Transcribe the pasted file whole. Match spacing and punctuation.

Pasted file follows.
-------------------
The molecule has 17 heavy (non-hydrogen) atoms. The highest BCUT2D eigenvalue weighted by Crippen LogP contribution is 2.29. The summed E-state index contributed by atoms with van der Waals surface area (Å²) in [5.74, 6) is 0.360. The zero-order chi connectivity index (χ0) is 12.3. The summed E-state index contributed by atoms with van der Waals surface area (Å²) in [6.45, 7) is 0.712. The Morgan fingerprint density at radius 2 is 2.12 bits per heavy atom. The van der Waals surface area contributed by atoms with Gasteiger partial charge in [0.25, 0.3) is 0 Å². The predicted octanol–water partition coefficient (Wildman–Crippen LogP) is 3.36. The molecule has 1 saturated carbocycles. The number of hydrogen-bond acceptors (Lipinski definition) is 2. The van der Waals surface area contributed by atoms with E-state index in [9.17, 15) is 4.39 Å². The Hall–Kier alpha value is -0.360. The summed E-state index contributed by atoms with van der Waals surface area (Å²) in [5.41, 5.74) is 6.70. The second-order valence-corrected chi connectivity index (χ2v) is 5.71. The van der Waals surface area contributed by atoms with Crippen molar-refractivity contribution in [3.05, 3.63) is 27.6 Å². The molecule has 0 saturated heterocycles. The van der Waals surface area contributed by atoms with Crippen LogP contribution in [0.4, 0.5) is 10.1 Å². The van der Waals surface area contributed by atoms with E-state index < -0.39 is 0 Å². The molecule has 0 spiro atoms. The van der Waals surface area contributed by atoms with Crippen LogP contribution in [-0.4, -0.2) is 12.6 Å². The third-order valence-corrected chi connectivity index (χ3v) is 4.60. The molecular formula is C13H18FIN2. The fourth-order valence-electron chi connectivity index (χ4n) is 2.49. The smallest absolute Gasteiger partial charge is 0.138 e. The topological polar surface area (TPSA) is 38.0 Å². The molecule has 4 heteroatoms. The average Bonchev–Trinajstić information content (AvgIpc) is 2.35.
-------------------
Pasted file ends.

The molecule has 17 heavy (non-hydrogen) atoms. The highest BCUT2D eigenvalue weighted by Crippen LogP contribution is 2.29. The summed E-state index contributed by atoms with van der Waals surface area (Å²) in [5.74, 6) is 0.360. The zero-order chi connectivity index (χ0) is 12.3. The summed E-state index contributed by atoms with van der Waals surface area (Å²) in [6.45, 7) is 0.712. The Morgan fingerprint density at radius 2 is 2.12 bits per heavy atom. The van der Waals surface area contributed by atoms with Gasteiger partial charge in [0.25, 0.3) is 0 Å². The predicted octanol–water partition coefficient (Wildman–Crippen LogP) is 3.36. The molecule has 1 saturated carbocycles. The number of hydrogen-bond acceptors (Lipinski definition) is 2. The van der Waals surface area contributed by atoms with E-state index in [9.17, 15) is 4.39 Å². The Hall–Kier alpha value is -0.360. The summed E-state index contributed by atoms with van der Waals surface area (Å²) in [5.41, 5.74) is 6.70. The second-order valence-corrected chi connectivity index (χ2v) is 5.71. The van der Waals surface area contributed by atoms with Crippen molar-refractivity contribution in [3.05, 3.63) is 27.6 Å². The molecule has 0 saturated heterocycles. The van der Waals surface area contributed by atoms with Crippen LogP contribution in [0.4, 0.5) is 10.1 Å². The van der Waals surface area contributed by atoms with E-state index < -0.39 is 0 Å². The molecule has 0 spiro atoms. The van der Waals surface area contributed by atoms with Crippen LogP contribution in [-0.4, -0.2) is 12.6 Å². The third-order valence-corrected chi connectivity index (χ3v) is 4.60. The molecular formula is C13H18FIN2. The fourth-order valence-electron chi connectivity index (χ4n) is 2.49. The smallest absolute Gasteiger partial charge is 0.138 e. The topological polar surface area (TPSA) is 38.0 Å². The molecule has 4 heteroatoms. The average Bonchev–Trinajstić information content (AvgIpc) is 2.35.